Friday after the Seventeenth Sunday after Pentecost.

On Our Lord’s Throne in Heaven and on Mount Calvary.


My God, I firmly believe that Thou art here present. I acknowledge that on account of my many sins I am utterly unworthy to appear before Thy sacred countenance. Yet, confiding in Thy infinite goodness and mercy, I venture to address Thee, to call upon Thy holy name, and meditate upon Thy commandments, in order that I may acquire a better knowledge of Thy holy will, and accomplish it with more fidelity. Wherefore enlighten my understanding that I may perceive what I ought to do or leave undone for the promotion of Thy glory and my own salvation; at the same time excite my will, that I may repent with my whole heart of my past sins, and resolve for the future to do all that Thou requirest of me. Grant me above all to know Jesus, my divine Teacher and Guide, more clearly, that I may love Him more dearly, and consequently labor, struggle and suffer with greater generosity and self-sacrifice in imitation of His example. Holy Mary, Mother of God and my Mother, show Jesus to me now, and let me study thy divine Son to the salvation of my soul. Holy Guardian Angel, keep far from me all distracting thoughts; my patron saint, come to my assistance. Amen.

On Our Lord’s Throne in Heaven and on Mount Calvary.

On this day, the day whereon we recall to mind our Lord’s death, in spirit ascend the Mount of Calvary, and there behold your Redeemer, hanging on the cross, lacerated with wounds, covered with blood, tortured by excruciating pain and anguish, forsaken by God and man. What has brought Him to the cross, that terrible instrument of torture? What crime does His earthly Judge ascribe to Him? Read the superscription and you will know: “Jesus of Nazareth, the King of the Jews” is inscribed upon it. Yes, indeed, it is as a king that He hangs upon the cross. He is still a king, though certainly a very different king now upon Mount Calvary to the king He formerly was in Heaven. There majesty is His throne, and here ignominy.

1st. Consider our Lord’s throne in Heaven. The prophet Isaias was privileged to behold Him there; he thus describes what he saw: “I saw the Lord sitting upon a throne high and elevated; and His train filled the temple. Upon it stood the seraphims: the one had six wings and another had six wings; with two they covered His face, and with two they covered His feet, and with two they flew. And they cried one to the other, and said: Holy, holy, holy, the Lord God of hosts, all the earth is full of His glory. And the lintels of the house were moved at the voice of him that cried, and the house was filled with smoke.” (Is. vi. 1-4.) The Lord Jesus upon His throne was also seen by another, St. John, the prophet of the New Covenant, who thus speaks of what he saw: “There was a throne set in heaven and upon the throne One sitting. And He that sat was to the sight like the jasper and the sardine-stone; and there was a rainbow round about the throne in sight like unto an emerald. And round about the throne were four and twenty seats; and upon the seats four and twenty ancients sitting clothed in white garments and on their heads were crowns of gold. And from the throne proceeded lightnings and voices and thunders, and there were seven lamps burning before the throne, which are the seven spirits of God. . . . The four and twenty ancients fell down before Him that sitteth upon the throne, and adored Him that liveth for ever and ever, and cast their crowns before the throne, saying: Thou art worthy, Lord our God, to receive glory and honor and power; because Thou hast created all things, and for Thy will they were, and have been created.” (Ap. iv. 2-5, 10, 11.) Contemplate awhile this splendor and majesty, this aureola of glory and light that surrounds our Lord upon His throne in Heaven, listen to the shouts of hosanna, behold this infinitude of bliss and of grandeur; then turn your eyes again to earth.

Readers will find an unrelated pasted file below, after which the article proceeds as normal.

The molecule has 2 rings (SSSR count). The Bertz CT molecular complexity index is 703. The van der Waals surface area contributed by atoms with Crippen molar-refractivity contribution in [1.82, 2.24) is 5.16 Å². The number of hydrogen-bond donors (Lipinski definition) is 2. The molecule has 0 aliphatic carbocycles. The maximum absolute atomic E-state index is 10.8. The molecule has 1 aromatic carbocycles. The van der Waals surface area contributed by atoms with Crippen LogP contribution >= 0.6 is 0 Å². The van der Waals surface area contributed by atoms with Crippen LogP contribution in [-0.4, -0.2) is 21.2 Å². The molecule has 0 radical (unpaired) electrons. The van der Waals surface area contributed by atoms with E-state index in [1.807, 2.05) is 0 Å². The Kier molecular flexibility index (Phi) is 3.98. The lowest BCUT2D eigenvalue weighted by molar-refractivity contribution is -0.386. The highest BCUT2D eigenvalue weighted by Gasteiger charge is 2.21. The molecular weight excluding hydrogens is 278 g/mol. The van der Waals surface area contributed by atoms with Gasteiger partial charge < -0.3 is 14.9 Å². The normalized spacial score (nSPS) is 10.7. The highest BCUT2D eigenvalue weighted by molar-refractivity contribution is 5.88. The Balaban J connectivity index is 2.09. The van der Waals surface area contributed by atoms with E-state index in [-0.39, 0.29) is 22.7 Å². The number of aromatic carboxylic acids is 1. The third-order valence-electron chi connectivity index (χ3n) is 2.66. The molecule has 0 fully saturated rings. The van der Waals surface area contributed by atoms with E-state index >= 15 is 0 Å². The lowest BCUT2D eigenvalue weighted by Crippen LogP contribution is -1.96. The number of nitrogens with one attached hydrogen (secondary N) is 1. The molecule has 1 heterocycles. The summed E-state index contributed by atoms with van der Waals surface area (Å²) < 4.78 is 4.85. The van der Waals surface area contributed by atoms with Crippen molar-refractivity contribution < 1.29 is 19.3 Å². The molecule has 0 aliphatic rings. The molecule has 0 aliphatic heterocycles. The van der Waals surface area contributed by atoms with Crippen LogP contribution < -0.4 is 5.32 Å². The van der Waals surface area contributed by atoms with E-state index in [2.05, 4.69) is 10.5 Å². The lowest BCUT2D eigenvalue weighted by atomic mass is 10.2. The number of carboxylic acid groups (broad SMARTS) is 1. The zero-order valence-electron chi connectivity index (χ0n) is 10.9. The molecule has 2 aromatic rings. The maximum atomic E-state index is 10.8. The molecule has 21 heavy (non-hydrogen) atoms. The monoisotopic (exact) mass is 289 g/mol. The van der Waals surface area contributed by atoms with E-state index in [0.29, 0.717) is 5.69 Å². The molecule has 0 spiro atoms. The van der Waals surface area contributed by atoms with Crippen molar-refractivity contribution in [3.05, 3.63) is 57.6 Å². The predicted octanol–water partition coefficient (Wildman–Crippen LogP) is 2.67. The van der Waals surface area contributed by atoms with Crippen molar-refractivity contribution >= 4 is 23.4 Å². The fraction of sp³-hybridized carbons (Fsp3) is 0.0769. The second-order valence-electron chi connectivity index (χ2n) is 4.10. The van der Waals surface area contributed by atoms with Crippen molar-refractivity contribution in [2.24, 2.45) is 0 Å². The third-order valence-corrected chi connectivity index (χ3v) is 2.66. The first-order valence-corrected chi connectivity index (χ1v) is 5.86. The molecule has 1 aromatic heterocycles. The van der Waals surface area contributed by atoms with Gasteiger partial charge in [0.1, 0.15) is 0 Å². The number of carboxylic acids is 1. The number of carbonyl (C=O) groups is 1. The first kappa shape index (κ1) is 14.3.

2d. Contemplate our Lord enthroned on Calvary. Oh what a sad contrast meets us here! All is indeed different; the bright light of Heaven is changed into the gloomy blackness of night, and the blissful, blessed life into cruel death. Now the throne of our King is the cruel, the disgraceful wood of the cross. And this cross is erected in the worst, the lowest spot in Jerusalem, the place where criminals are executed. Instead of being surrounded by the ancients with their golden crowns, and the seraphim clad in garments of light, He is placed between two thieves; instead of the glory of celestial brightness about Him He is shrouded in weird, gloomy darkness; instead of the sound of a thousand voices crying: Holy, holy, holy, mockery and contempt, the blasphemies of the executioners and Pharisees meet His ear; and instead of shining like an emerald in the white robes of ineffable brightness, He hangs naked, blood-stained, crowned with thorns upon a cross. O throne of torture and of shame! And if you would know, my soul, what is the appearance of the King now upon the cross, the same regal personage whom the prophet beheld upon His celestial throne, environed with indescribable beauty and magnificence, listen to the lamentations that prophet utters: “There is no beauty in Him, nor comeliness, and we have seen Him and there was no sightliness that we should be desirous of Him; despised and the most abject of men, a man of sorrows and acquainted with infirmity, His look was as it were hidden and despised.” (Isaias liii. 2, 3.) Vast and incomprehensible is indeed the difference between these two thrones! What induced the merciful King to leave His glorious throne in Heaven, come down to earth and ascend the ignominious throne of the cross? It was the love He bore to you to you, a miserable sinner.